CVE-2022-22965 Spring Core Remote Code – Executive Summary
The Spring Framework, used for building enterprise Java applications, recently had two vulnerabilities announced. The first vulnerability, CVE-2022-22963, was patched on March 29, 2022 with the release of Spring Cloud Function 3.1.7 and 3.2.3. The second, more severe vulnerability, CVE-2022-22965, was patched on March 31, 2022 with the release of Spring Framework versions 5.3.18 and 5.2.20. Exploitation of CVE-2022-22965 could result in an attacker executing remote code and installing a webshell on the compromised server.
CVE-2022-22965 Spring MVC/WebFlux Data Binding Remote Code Execution
This vulnerability affecting Java’s spring framework was reported in March 2022. The latest versions in its default configuration are not vulnerable. However, there are non-conventional deployments, which have led to malware propagation*.
This vulnerability stems from a flaw in the getCachedIntrospectionResults method of the Spring framework. The Spring framework allows binding incoming HTTP requests to Objects, which would have more meaningful representation based on the applications’ nature. A Spring-based web application allows the user of the web page to interact with these objects, but in doing so, the aforementioned method exposes class methods that can be invoked by an attacker to control the remote web server.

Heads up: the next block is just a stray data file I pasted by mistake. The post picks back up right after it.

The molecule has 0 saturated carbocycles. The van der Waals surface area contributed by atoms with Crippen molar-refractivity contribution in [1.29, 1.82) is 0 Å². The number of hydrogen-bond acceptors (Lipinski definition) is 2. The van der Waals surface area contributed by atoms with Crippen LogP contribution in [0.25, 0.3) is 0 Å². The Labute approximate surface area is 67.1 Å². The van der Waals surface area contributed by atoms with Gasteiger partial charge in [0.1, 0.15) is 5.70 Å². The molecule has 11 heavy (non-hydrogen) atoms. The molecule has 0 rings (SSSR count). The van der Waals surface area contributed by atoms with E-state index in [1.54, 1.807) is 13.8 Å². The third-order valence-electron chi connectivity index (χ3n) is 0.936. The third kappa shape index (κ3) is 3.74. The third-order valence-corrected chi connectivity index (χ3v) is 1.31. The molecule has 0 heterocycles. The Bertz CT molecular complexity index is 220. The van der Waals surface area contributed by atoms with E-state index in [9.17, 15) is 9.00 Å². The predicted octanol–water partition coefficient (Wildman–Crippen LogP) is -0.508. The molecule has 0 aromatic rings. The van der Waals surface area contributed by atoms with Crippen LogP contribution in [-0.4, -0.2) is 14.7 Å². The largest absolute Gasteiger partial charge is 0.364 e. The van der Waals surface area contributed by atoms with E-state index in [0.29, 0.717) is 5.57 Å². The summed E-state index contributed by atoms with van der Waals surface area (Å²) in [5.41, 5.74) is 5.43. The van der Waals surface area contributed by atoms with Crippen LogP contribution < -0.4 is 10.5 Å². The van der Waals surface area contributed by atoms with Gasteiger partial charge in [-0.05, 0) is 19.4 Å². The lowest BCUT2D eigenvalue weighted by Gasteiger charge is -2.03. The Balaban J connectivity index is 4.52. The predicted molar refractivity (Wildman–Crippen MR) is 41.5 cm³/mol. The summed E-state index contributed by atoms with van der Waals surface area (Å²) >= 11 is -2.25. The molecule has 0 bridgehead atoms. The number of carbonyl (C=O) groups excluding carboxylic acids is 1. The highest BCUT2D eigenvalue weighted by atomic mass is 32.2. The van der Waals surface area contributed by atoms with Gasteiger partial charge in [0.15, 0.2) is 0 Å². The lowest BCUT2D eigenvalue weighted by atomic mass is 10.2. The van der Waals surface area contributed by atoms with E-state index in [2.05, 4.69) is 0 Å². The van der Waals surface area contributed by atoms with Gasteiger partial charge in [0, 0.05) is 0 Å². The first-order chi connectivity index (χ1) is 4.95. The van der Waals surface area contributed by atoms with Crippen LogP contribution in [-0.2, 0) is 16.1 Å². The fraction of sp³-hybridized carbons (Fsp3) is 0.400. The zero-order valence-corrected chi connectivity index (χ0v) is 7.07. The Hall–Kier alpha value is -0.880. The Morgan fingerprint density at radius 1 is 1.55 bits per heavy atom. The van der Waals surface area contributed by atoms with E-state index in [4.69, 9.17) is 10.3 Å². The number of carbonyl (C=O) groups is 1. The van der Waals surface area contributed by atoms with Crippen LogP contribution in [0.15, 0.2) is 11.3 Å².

As seen in the Apache Tomcat deployments, where the exposed class method permitted modifying the logging behavior in Tomcat to have write access to the webserver. This condition permits an attacker to upload webshells onto the target server.
Spring versions 5.3.0 to 5.3.17 and 5.2.0 to 5.2.19 are vulnerable. In addition to this, for a successful attack, JDK9 or higher and deployment as a WAR format in Apache Tomcat servlet container are prerequisites. With several pre-conditions to be met for a successful attack, the CVE is still critical and has been used in malware campaigns. Upgrading to the latest Spring framework released by Spring developers will prevent attackers from attempting to take advantage of this vulnerability.
Vehere Network Detection and Response: Protection Against Threat’s Past and Present
Vehere’s research wing, Dawn Treader, actively researches new vulnerabilities and malware outbreaks in order to improve the detection efficacy of its NDR solution. Vehere NDR’s Rule Engine is constantly updated to detect threats like the one discussed in this blog.
In addition to a comprehensive Rule Set that guides the Rule Engine in detecting attacks and behavior anomalies, the NDR’s ML engines are trained to detect behavioral anomalies in customer networks. This, combined with a comprehensive set of NDR enhancements to detect lateral movement activity in a network, enables customers to get a holistic view of any violation of their computing assets and deter the progress of the attack.